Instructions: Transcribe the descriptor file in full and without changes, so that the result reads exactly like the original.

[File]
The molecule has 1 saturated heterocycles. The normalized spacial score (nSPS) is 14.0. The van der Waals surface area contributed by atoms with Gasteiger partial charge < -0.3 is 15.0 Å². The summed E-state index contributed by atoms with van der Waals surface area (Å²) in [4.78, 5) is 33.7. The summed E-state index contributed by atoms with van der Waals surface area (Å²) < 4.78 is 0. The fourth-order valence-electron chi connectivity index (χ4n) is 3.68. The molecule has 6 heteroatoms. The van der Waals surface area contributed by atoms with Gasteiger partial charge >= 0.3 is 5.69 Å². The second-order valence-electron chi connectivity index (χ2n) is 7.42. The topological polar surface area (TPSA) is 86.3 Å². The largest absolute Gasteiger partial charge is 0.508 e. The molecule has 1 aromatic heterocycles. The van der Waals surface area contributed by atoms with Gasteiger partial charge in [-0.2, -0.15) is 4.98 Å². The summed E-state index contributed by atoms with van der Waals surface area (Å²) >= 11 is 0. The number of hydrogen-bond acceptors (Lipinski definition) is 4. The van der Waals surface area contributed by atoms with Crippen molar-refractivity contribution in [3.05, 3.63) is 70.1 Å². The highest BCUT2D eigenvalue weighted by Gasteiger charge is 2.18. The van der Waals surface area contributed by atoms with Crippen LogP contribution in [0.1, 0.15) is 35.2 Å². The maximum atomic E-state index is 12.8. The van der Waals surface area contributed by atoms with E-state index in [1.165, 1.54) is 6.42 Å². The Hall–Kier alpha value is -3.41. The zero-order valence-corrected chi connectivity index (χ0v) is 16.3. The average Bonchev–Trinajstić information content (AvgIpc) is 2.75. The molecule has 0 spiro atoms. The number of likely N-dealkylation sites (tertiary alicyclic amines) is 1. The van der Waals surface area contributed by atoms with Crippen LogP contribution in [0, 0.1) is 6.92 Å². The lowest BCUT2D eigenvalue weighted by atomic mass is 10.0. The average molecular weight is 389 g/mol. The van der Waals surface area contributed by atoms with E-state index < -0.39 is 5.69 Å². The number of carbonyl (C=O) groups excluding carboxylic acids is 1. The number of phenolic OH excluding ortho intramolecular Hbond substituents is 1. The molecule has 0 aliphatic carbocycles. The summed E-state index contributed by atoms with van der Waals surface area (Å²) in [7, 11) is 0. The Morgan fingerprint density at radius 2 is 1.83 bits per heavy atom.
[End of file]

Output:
The molecule has 1 saturated heterocycles. The normalized spacial score (nSPS) is 14.0. The van der Waals surface area contributed by atoms with Gasteiger partial charge < -0.3 is 15.0 Å². The summed E-state index contributed by atoms with van der Waals surface area (Å²) in [4.78, 5) is 33.7. The summed E-state index contributed by atoms with van der Waals surface area (Å²) < 4.78 is 0. The fourth-order valence-electron chi connectivity index (χ4n) is 3.68. The molecule has 6 heteroatoms. The van der Waals surface area contributed by atoms with Gasteiger partial charge >= 0.3 is 5.69 Å². The second-order valence-electron chi connectivity index (χ2n) is 7.42. The topological polar surface area (TPSA) is 86.3 Å². The largest absolute Gasteiger partial charge is 0.508 e. The molecule has 1 aromatic heterocycles. The van der Waals surface area contributed by atoms with Gasteiger partial charge in [-0.2, -0.15) is 4.98 Å². The summed E-state index contributed by atoms with van der Waals surface area (Å²) >= 11 is 0. The number of hydrogen-bond acceptors (Lipinski definition) is 4. The van der Waals surface area contributed by atoms with Crippen molar-refractivity contribution in [3.05, 3.63) is 70.1 Å². The highest BCUT2D eigenvalue weighted by Gasteiger charge is 2.18. The van der Waals surface area contributed by atoms with Crippen LogP contribution in [0.1, 0.15) is 35.2 Å². The maximum atomic E-state index is 12.8. The van der Waals surface area contributed by atoms with E-state index in [1.165, 1.54) is 6.42 Å². The Hall–Kier alpha value is -3.41. The zero-order valence-corrected chi connectivity index (χ0v) is 16.3. The average Bonchev–Trinajstić information content (AvgIpc) is 2.75. The molecule has 0 spiro atoms. The number of likely N-dealkylation sites (tertiary alicyclic amines) is 1. The van der Waals surface area contributed by atoms with Crippen LogP contribution in [0, 0.1) is 6.92 Å². The lowest BCUT2D eigenvalue weighted by atomic mass is 10.0. The average molecular weight is 389 g/mol. The van der Waals surface area contributed by atoms with E-state index < -0.39 is 5.69 Å². The number of carbonyl (C=O) groups excluding carboxylic acids is 1. The number of phenolic OH excluding ortho intramolecular Hbond substituents is 1. The molecule has 0 aliphatic carbocycles. The summed E-state index contributed by atoms with van der Waals surface area (Å²) in [7, 11) is 0. The Morgan fingerprint density at radius 2 is 1.83 bits per heavy atom.